For the armchair investors among us, a number of “opportunity funds” are forming to exploit the downturn in real estate prices. Most are private offerings, open to well-heeled folks only. Minimums are typically $50,000 and up. Check with Bob Condon at Foundation Investment Group in Berkeley, Calif. (800/899-8779) for a current list.

Investing Strategy #5 - Recycle Capital for Faster Growth

When markets are strong, people hesitate to take profits on their successful investments — after all, who wants to pay taxes? This reluctance to book profits leads investors to hang on too long to assets that have exhausted their upside potential. Then the market plunges again, and you kick yourself for not harvesting your gains when you could have easily done so.

With the stock market indexes now far above their March 2009 lows, many individual issues — and indeed, whole industry groups — are approaching what may prove to be their ceiling prices for the next six months at least, and perhaps for the next several years. Now is the time to recycle your capital into new investments that will reward you with faster appreciation, more dividend income or both.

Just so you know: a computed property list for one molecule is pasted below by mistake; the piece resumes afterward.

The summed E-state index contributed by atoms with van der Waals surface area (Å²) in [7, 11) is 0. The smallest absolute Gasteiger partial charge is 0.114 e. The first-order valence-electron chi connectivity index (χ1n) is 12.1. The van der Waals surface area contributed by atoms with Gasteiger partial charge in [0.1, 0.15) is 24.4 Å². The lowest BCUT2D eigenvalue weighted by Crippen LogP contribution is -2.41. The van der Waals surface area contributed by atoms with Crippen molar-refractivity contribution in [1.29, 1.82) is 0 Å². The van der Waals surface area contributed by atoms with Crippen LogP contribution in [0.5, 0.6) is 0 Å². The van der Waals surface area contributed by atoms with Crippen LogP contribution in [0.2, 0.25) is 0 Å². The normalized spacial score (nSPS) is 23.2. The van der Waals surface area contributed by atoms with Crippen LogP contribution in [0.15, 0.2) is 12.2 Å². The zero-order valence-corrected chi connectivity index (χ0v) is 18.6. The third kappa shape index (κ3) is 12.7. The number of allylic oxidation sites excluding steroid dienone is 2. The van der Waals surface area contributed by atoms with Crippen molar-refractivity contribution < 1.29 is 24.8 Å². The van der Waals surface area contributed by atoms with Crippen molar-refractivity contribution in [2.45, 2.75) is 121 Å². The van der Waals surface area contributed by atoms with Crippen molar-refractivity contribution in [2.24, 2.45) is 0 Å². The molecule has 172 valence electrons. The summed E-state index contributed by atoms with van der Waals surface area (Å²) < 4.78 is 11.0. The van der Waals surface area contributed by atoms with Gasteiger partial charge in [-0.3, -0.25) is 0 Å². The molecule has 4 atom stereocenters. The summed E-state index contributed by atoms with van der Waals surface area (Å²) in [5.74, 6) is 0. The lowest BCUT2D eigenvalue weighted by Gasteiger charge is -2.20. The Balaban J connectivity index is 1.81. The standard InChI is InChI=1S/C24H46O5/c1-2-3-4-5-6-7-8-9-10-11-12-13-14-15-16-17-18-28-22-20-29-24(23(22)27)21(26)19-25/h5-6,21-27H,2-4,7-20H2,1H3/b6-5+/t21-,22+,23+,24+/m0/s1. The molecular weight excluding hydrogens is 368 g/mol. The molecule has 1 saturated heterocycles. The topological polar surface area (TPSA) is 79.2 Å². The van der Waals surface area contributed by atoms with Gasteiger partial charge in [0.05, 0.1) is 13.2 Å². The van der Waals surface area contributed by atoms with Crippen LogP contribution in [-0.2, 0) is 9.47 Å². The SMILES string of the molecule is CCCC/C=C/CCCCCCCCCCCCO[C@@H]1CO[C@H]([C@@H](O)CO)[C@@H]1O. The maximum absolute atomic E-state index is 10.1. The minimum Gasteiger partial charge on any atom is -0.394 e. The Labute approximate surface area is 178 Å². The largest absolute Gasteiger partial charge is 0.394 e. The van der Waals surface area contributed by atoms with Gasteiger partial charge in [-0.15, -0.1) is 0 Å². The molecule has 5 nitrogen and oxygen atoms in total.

In December, an investment consultant pointed out that a number of electric utility stocks have shot up lately, diminishing their potential return in 2010. In particular, and recommended selling Consolidated Edison (ED) and Great Plains Energy (GXP). Also advised selling Colgate-Palmolive (CL) and Merck (MRK), two blue chip industrials that have surged from their 52-week lows.

Recycle the proceeds from these sales into the stocks set to make a comeback in 2010. The market indexes may remain trapped in a broad trading range for some years, so it’s important to recognize limits. Sell into rallies, buy into pullbacks. That’s how you’ll keep your money growing at an attractive pace while “buy and hold forever” investors settle for midsingle-digit returns — or worse — over the long run.



Dr. Radut | blog